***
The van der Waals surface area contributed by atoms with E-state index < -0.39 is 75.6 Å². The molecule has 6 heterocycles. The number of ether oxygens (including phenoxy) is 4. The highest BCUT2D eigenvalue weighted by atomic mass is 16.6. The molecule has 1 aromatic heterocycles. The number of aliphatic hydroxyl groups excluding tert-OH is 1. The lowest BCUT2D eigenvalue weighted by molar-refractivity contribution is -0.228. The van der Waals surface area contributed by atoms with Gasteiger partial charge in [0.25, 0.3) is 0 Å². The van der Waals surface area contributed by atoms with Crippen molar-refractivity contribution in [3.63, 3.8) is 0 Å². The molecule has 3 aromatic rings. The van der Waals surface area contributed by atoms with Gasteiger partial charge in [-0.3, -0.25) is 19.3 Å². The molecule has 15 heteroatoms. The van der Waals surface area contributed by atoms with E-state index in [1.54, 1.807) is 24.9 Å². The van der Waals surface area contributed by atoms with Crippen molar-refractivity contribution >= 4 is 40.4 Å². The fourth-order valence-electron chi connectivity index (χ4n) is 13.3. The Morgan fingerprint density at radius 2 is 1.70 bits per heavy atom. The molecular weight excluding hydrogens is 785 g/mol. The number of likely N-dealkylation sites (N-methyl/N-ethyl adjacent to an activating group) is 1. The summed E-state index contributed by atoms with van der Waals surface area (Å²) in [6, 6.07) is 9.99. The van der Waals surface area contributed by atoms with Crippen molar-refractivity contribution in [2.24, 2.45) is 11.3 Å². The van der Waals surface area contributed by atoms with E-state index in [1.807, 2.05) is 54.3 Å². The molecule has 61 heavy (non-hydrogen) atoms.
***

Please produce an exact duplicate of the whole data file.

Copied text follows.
The van der Waals surface area contributed by atoms with E-state index < -0.39 is 75.6 Å². The molecule has 6 heterocycles. The number of ether oxygens (including phenoxy) is 4. The highest BCUT2D eigenvalue weighted by atomic mass is 16.6. The molecule has 1 aromatic heterocycles. The number of aliphatic hydroxyl groups excluding tert-OH is 1. The lowest BCUT2D eigenvalue weighted by molar-refractivity contribution is -0.228. The van der Waals surface area contributed by atoms with Gasteiger partial charge in [0.25, 0.3) is 0 Å². The van der Waals surface area contributed by atoms with Crippen molar-refractivity contribution in [3.63, 3.8) is 0 Å². The molecule has 3 aromatic rings. The van der Waals surface area contributed by atoms with Gasteiger partial charge in [-0.3, -0.25) is 19.3 Å². The molecule has 15 heteroatoms. The van der Waals surface area contributed by atoms with E-state index in [1.54, 1.807) is 24.9 Å². The van der Waals surface area contributed by atoms with Crippen molar-refractivity contribution >= 4 is 40.4 Å². The fourth-order valence-electron chi connectivity index (χ4n) is 13.3. The Morgan fingerprint density at radius 2 is 1.70 bits per heavy atom. The molecular weight excluding hydrogens is 785 g/mol. The number of likely N-dealkylation sites (N-methyl/N-ethyl adjacent to an activating group) is 1. The summed E-state index contributed by atoms with van der Waals surface area (Å²) in [6, 6.07) is 9.99. The van der Waals surface area contributed by atoms with Crippen molar-refractivity contribution in [2.24, 2.45) is 11.3 Å². The van der Waals surface area contributed by atoms with E-state index in [1.807, 2.05) is 54.3 Å². The molecule has 61 heavy (non-hydrogen) atoms.